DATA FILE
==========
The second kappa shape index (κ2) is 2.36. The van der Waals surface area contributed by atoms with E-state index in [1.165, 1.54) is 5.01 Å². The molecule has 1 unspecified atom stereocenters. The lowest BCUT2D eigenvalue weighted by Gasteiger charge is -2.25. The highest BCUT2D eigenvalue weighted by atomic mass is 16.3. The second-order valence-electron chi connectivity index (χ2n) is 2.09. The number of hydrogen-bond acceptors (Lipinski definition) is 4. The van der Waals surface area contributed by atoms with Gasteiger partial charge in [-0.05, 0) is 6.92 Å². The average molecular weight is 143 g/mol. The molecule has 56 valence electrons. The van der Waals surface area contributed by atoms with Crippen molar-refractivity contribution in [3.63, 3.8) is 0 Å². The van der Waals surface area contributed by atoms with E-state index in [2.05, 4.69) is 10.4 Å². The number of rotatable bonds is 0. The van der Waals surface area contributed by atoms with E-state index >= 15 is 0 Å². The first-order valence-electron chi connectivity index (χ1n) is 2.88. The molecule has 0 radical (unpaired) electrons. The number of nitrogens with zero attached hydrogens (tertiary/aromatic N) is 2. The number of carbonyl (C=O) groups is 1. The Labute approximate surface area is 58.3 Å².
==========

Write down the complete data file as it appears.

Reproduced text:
The second kappa shape index (κ2) is 2.36. The van der Waals surface area contributed by atoms with E-state index in [1.165, 1.54) is 5.01 Å². The molecule has 1 unspecified atom stereocenters. The lowest BCUT2D eigenvalue weighted by Gasteiger charge is -2.25. The highest BCUT2D eigenvalue weighted by atomic mass is 16.3. The second-order valence-electron chi connectivity index (χ2n) is 2.09. The number of hydrogen-bond acceptors (Lipinski definition) is 4. The van der Waals surface area contributed by atoms with Gasteiger partial charge in [-0.05, 0) is 6.92 Å². The average molecular weight is 143 g/mol. The molecule has 56 valence electrons. The van der Waals surface area contributed by atoms with Crippen molar-refractivity contribution in [3.63, 3.8) is 0 Å². The van der Waals surface area contributed by atoms with E-state index in [2.05, 4.69) is 10.4 Å². The number of rotatable bonds is 0. The van der Waals surface area contributed by atoms with E-state index >= 15 is 0 Å². The first-order valence-electron chi connectivity index (χ1n) is 2.88. The molecule has 0 radical (unpaired) electrons. The number of nitrogens with zero attached hydrogens (tertiary/aromatic N) is 2. The number of carbonyl (C=O) groups is 1. The Labute approximate surface area is 58.3 Å².